By Nicole Adams
Senate Bill 1626, sponsored by Senator Bob Hedlund, is An Act Relating to the Treatment of Elephants and is scheduled to be heard in the Tourism Committee on February 3, 2014 at 2 p.m.
The bill “would prohibit any person who houses, possesses or travels with elephants utilized in traveling shows from using any implement that would result in physical harm or from keeping the elephants constantly restrained by chain or similar device,” according to the MSPCA.
The passage of this bill would end the use of bullhooks and chains on traveling elephants in Mass. A bullhook, also known as an ankus, is a device that is made of wood or metal, with a sharp metal hook at the end. It is used to “train and control” elephants through pain by poking, stabbing or hitting the animal.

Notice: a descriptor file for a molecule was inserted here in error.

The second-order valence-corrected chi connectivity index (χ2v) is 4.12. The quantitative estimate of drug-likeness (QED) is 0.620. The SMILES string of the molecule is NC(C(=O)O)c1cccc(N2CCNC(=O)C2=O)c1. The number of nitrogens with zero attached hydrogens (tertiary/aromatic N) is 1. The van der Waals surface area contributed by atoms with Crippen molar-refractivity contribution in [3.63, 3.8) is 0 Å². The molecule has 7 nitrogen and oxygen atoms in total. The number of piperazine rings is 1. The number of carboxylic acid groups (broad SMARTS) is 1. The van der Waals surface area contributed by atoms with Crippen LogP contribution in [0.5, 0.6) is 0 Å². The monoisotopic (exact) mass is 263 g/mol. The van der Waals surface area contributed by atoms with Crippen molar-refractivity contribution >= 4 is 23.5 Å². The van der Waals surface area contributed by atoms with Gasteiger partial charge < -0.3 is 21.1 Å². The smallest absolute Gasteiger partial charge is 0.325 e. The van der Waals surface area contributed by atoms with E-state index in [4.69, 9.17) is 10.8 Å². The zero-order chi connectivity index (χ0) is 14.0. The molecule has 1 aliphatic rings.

Chains are used to restrict the movement of captive elephants. Chains do not allow elephants to lie down, walk or socialize. Strict confinement often leads to negative psychological behaviors.
Circuses claim that the bullhook is never used to harm an elephant, only to guide them. If this were the case, a soft wand could be used to guide an elephant instead.
The MSPCA invites you to come to the hearing, as well as call or write your senator and representative to let them know to support bill 1626. The hearing will be held at the State House in Boston, room A-1.